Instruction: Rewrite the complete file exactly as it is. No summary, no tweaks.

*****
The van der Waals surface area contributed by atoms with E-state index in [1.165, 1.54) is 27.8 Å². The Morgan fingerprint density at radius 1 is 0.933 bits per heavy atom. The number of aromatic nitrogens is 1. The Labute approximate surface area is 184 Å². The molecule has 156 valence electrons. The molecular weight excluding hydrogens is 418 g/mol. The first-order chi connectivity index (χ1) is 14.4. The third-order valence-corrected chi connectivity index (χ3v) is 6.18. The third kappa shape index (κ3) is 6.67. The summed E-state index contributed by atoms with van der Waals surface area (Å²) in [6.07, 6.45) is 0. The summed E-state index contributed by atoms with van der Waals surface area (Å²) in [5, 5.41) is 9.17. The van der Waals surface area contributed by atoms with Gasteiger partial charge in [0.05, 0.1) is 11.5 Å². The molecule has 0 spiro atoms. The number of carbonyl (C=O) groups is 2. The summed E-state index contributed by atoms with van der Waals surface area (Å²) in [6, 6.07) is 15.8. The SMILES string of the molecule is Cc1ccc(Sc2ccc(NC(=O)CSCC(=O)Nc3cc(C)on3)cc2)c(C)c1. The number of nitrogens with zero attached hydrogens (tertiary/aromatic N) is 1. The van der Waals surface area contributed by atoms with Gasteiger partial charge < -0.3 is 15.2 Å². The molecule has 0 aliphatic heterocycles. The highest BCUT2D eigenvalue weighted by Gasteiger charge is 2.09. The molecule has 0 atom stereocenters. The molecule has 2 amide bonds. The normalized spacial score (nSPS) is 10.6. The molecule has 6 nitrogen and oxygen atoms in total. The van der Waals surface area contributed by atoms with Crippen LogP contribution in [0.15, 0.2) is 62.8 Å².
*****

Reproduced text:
The van der Waals surface area contributed by atoms with E-state index in [1.165, 1.54) is 27.8 Å². The Morgan fingerprint density at radius 1 is 0.933 bits per heavy atom. The number of aromatic nitrogens is 1. The Labute approximate surface area is 184 Å². The molecule has 156 valence electrons. The molecular weight excluding hydrogens is 418 g/mol. The first-order chi connectivity index (χ1) is 14.4. The third-order valence-corrected chi connectivity index (χ3v) is 6.18. The third kappa shape index (κ3) is 6.67. The summed E-state index contributed by atoms with van der Waals surface area (Å²) in [6.07, 6.45) is 0. The summed E-state index contributed by atoms with van der Waals surface area (Å²) in [5, 5.41) is 9.17. The van der Waals surface area contributed by atoms with Gasteiger partial charge in [0.05, 0.1) is 11.5 Å². The molecule has 0 spiro atoms. The number of carbonyl (C=O) groups is 2. The summed E-state index contributed by atoms with van der Waals surface area (Å²) in [6, 6.07) is 15.8. The SMILES string of the molecule is Cc1ccc(Sc2ccc(NC(=O)CSCC(=O)Nc3cc(C)on3)cc2)c(C)c1. The number of nitrogens with zero attached hydrogens (tertiary/aromatic N) is 1. The van der Waals surface area contributed by atoms with Gasteiger partial charge < -0.3 is 15.2 Å². The molecule has 0 aliphatic heterocycles. The highest BCUT2D eigenvalue weighted by Gasteiger charge is 2.09. The molecule has 0 atom stereocenters. The molecule has 2 amide bonds. The normalized spacial score (nSPS) is 10.6. The molecule has 6 nitrogen and oxygen atoms in total. The van der Waals surface area contributed by atoms with Crippen LogP contribution in [0.15, 0.2) is 62.8 Å².